Sunday, February 11, 2018

Investigation - Ramsdell House 1

Investigation Location:

Z.D. Ramsdell House
Ceredo, WV

October 2009


The town of Ceredo was founded in 1857 by Eli Thayer, a strong abolitionist who was determined to prove that a town could be prosperous without the use of slave labor.  The following year, he personally invited another abolitionist from the Boston area, Zopher D. Ramsdell, to join him.

Z.D. Ramsdell was a businessman who soon settled in the area and opened a boot and shoe factory.  In 1858, Ramsdell completed his home at 1108 B Street, Ceredo, a lot he purchased from the Jordan family.  This brick building was the first of its kind in Ceredo, and was built by Mr. Denney Shine, a mason with the Chase Brothers Contractors. The home was built atop a mound, rumored to be an Adena Indian burial mound, and also contained a "hidden" basement.

According to local legend, this hidden basement was used as part of the Underground Railroad.  Slaves would be sheltered there before being ferried out during the night across the Ohio River into Lawrence County, Ohio.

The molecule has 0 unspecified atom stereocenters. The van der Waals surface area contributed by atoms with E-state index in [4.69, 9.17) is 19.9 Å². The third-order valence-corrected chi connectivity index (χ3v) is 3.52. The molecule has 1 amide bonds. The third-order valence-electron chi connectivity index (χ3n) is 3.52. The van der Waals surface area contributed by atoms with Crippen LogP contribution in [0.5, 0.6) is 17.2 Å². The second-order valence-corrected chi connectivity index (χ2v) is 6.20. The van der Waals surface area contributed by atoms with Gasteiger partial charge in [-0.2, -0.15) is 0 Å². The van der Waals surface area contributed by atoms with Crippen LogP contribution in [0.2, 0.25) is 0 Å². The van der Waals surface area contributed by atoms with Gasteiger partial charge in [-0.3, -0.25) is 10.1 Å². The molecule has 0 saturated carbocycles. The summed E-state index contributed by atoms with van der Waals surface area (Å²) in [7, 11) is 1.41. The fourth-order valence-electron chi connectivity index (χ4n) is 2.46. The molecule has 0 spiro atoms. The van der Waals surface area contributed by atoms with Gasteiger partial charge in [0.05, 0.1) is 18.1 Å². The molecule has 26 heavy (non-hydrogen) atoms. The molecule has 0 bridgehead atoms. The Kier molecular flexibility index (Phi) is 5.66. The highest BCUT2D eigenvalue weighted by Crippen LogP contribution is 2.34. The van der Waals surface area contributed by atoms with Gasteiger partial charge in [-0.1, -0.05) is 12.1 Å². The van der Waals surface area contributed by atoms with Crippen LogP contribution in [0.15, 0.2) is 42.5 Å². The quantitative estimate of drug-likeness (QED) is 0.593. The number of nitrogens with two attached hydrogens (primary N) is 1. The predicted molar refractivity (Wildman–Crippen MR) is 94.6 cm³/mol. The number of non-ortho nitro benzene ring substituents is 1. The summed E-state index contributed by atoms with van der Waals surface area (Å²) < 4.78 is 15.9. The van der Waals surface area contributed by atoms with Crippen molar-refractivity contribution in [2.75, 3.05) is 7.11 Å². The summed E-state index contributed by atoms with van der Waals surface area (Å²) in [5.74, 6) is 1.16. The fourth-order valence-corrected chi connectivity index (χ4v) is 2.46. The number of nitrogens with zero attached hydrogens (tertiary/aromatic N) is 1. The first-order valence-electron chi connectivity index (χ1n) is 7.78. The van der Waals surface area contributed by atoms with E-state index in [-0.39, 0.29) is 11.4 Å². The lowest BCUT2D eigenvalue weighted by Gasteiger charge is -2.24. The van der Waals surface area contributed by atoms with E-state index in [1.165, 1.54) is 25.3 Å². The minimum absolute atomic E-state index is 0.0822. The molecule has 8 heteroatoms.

During the outbreak of the Civil War, Ramsdell enlisted with the Union Army as a member of the Quarter Master Corp in the Fifth Regiment Virginia Volunteer Infantry.  He was later promoted to Captain.  After the war, he returned to Ceredo, where he was appointed as a special agent of the post office, elected to the WV State Senate (1869-1870) and sat on the board of commissioners for the Ceredo Independent School District.  He was also instrumental in writing legislation establishing the area's first "free schools" for ex-slaves.

Ramsdell lived in the home until his death in 1886, and the home remained in the family until 1977.  By 1982, the city had appointed a Historical Landmark Commission and together with the American Legion, restored the building.  Visitors to today's museum may notice a big steel "S" on the side of the house, supporting a bar that stabilizes the structure.

Due to its involvement with the Underground Railroad and its location atop an Adena Mound, many ghost stories arise from the Ramsdell Home. Poltergeist activity such as doors opening and closing and lights switching on and off on their own accord are commonplace.  In addition, it is rumored that you can hear the moans of slaves and chains rattling in the "hidden" basement.  Apparitions of slaves have also been seen, as it is rumored that there are several who are buried on the property.  Several Civil War veteran's graves are also said to be located on the property.  
Investigation Results:

Our night at the Ramsdell House was quiet, that is until we reviewed our audio recordings. 

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